Category Archives: Books

Three Months in Book Reviews: Quarterly Recap 3/2016

Book Reviews Summer 2016 -’m currently reading six books at once. Six. Granted, some of those are ones I haven’t actually touched in weeks, but when I do pick them up again, I won’t start at the beginning. And I’ll be honest, although sometimes it makes be a bit anxious to have that big number S I X staring at me on my Goodreads profile, I quite enjoy having something to fall back on when the book I’m reading can’t hold my attention. I’m kind of living after Sanne‘s example here, I guess. And I definitely feel that her tip to read at least 50 pages of a book before moving on to another one certainly helps.

This quarter is the one where I managed to complete my Goobadge-home-completed-1736dedbcd3c31946d5b98bb506c1051dreads Reading Challenge 2016! And the year’s not over yet! I’m happy — last year I’d only read 16 books the entire year, which now feels such a tiny, insignificant number. I feel like the world of books has welcomed me back at last! Maybe, just maybe, I’ll have a crack at the 50 books challenge in 2017. Whew.

For the first time in a long time, I also finished a book in one sitting. Two books, actually. Or one and a half sittings, I should say — I did dare to sleep in between. I started both Everything, Everything and Eleanor & Park late-ish at night, went to bed, woke up and immediately started reading again, not stopping until I’d finished. I think the last time I properly did this was still in Harry Potter days?

To jump quickly to a specific book, here’s a helpful list:
Tanea: Am Großen Fluss | Tanea: Der Clan der Wölfe | Outlander | FangirlEverything, Everything | The Last Star | Eleanor & Park | Landline | More Than This | Room | Attachments

Tanea: Am Großen Fluss | ★★★★☆ 4/5

Tanea am Großen Fluss - Book review at Isolde Heyne
Publisher: Loewe
Pages: 185
Published: 1994
Genre: Children’s Fiction

Tanea, daughter of wolves, doesn’t want to go the bear clan at the Great River. But her foster-father Ezuk wants to leave her in the hands of her mother, the healer of the clan. The people at the river are wary of her – apart from Henek, the son of Ezuk’s enemy. But will the love between Tanea and Henek have a future? (translated blurb)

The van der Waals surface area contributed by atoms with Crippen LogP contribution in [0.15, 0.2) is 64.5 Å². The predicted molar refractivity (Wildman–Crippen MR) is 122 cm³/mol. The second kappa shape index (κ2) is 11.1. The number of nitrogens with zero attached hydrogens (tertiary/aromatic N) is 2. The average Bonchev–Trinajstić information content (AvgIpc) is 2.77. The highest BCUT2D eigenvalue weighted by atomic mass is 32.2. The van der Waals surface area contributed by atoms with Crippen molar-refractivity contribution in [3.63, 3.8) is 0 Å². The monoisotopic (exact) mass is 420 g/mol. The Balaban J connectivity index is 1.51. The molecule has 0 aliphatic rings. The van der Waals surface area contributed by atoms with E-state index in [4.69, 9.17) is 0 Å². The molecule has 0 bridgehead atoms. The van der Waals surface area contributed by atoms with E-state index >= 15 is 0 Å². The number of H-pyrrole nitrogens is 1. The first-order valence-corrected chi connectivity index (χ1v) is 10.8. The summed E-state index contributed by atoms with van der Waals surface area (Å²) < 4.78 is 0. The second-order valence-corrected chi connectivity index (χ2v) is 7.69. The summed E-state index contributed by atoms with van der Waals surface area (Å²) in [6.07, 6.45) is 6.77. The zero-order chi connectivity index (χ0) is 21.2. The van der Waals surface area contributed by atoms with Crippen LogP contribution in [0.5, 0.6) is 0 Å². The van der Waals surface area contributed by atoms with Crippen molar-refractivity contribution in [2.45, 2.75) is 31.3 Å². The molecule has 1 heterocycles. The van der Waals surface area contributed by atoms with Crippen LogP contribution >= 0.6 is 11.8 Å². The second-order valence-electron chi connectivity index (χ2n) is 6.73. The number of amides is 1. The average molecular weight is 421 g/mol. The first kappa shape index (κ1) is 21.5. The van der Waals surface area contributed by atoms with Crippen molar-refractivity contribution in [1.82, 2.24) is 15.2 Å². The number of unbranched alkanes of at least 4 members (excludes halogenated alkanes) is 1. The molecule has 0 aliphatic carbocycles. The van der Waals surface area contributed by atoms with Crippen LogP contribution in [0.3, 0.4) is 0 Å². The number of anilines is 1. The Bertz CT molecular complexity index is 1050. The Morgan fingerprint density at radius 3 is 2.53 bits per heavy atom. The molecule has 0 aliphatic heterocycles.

I was scouring my old bookshelf at my mum’s place, looking for something my nephew could read, and came across one of my favourites from my childhood. It’s about an 11-year-old girl in the Stone Age and her journey towards becoming a healer and a woman. It’s actually the second part of a trilogy, but I found this and the next volume in a sale and, to this day, haven’t got my hands on the first part. Might hunt it down online though! Reading the story back now, it makes me hugely uncomfortable that she’s just an eleven year old kid and so many horrible things happen to her that are just glossed over. But that’s what you get for reading about a primitive age, right? Right? I think this was the first book that spiked my interest in botany and prehistoric times, and, like many other things, that interest kind of fizzled out again over the years, only to resurface during the last couple of months. It certainly holds a very special place in my heart.

Tanea: Der Clan der Wölfe| ★★★★☆ 4/5

Tanea - Der Clan der Wölfe - book review at Isolde Heyne
Publisher: Loewe
Pages: 184
Published: 1995
Genre: Children’s Fiction

Tanea has finally found the wolf clan. But there’s a bad surprise waiting for her: Jaka, her nemesis, has become the leader of the clan. And we will not allow her to undermine his authority. But Tanea is not only self-confident and fearless, she is also a healer. And someone like that is desperately needed by the people of the wolf clan … (translated blurb)

Having read the other Tanea book, I immediately continued with the next one. Out of the two, this had always been my favourite when I was a kid, and that feeling carried through to today. More botany, more healing, more prehistoric peculiarities. … more creepy events that should never happen to an eleven or twelve-year-old kid, Stone Age or not. I remember that I was actually kind of creeped out by it as a kid already, so yay me, perhaps? Still, love these books. They’re now sitting on my nephew’s shelf, waiting to be read.

Outlander (Outlander #1) | ★★★★☆ 4/5

Outlander - book review at Diana Gabaldon
Publisher: Dell Publishing Company
Pages: 896
Published: June 1st, 1991
Genre: Historical Fiction, Fantasy, Romance
Goodreads | Bookdepository

The year is 1945. Claire Randall, a former combat nurse, is just back from the war and reunited with her husband on a second honeymoon when she walks through a standing stone in one of the ancient circles that dot the British Isles. Suddenly she is a Sassenach—an “outlander”—in a Scotland torn by war and raiding border clans in the year of Our Lord…1743. Hurled back in time by forces she cannot understand, Claire is catapulted into the intrigues of lairds and spies that may threaten her life, and shatter her heart. For here James Fraser, a gallant young Scots warrior, shows her a love so absolute that Claire becomes a woman torn between fidelity and desire—and between two vastly different men in two irreconcilable lives. (Goodreads)